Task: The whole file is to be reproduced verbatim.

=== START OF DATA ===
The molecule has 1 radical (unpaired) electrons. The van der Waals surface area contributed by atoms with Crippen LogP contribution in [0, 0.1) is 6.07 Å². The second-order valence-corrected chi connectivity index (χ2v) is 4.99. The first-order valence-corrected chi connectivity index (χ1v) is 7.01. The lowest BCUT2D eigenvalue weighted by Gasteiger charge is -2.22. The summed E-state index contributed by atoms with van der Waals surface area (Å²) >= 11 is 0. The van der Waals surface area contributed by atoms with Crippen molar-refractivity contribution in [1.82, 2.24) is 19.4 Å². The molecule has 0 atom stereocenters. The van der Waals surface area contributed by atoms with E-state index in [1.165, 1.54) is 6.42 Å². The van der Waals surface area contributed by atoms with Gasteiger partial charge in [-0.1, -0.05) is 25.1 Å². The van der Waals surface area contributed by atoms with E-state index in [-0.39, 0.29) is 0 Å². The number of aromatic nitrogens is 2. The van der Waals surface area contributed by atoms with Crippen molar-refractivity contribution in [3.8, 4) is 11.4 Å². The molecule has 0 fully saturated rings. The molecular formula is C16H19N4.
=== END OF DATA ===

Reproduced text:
The molecule has 1 radical (unpaired) electrons. The van der Waals surface area contributed by atoms with Crippen LogP contribution in [0, 0.1) is 6.07 Å². The second-order valence-corrected chi connectivity index (χ2v) is 4.99. The first-order valence-corrected chi connectivity index (χ1v) is 7.01. The lowest BCUT2D eigenvalue weighted by Gasteiger charge is -2.22. The summed E-state index contributed by atoms with van der Waals surface area (Å²) >= 11 is 0. The van der Waals surface area contributed by atoms with Crippen molar-refractivity contribution in [1.82, 2.24) is 19.4 Å². The molecule has 0 atom stereocenters. The van der Waals surface area contributed by atoms with E-state index in [1.165, 1.54) is 6.42 Å². The van der Waals surface area contributed by atoms with Gasteiger partial charge in [-0.1, -0.05) is 25.1 Å². The van der Waals surface area contributed by atoms with E-state index in [-0.39, 0.29) is 0 Å². The number of aromatic nitrogens is 2. The van der Waals surface area contributed by atoms with Crippen molar-refractivity contribution in [3.8, 4) is 11.4 Å². The molecule has 0 fully saturated rings. The molecular formula is C16H19N4.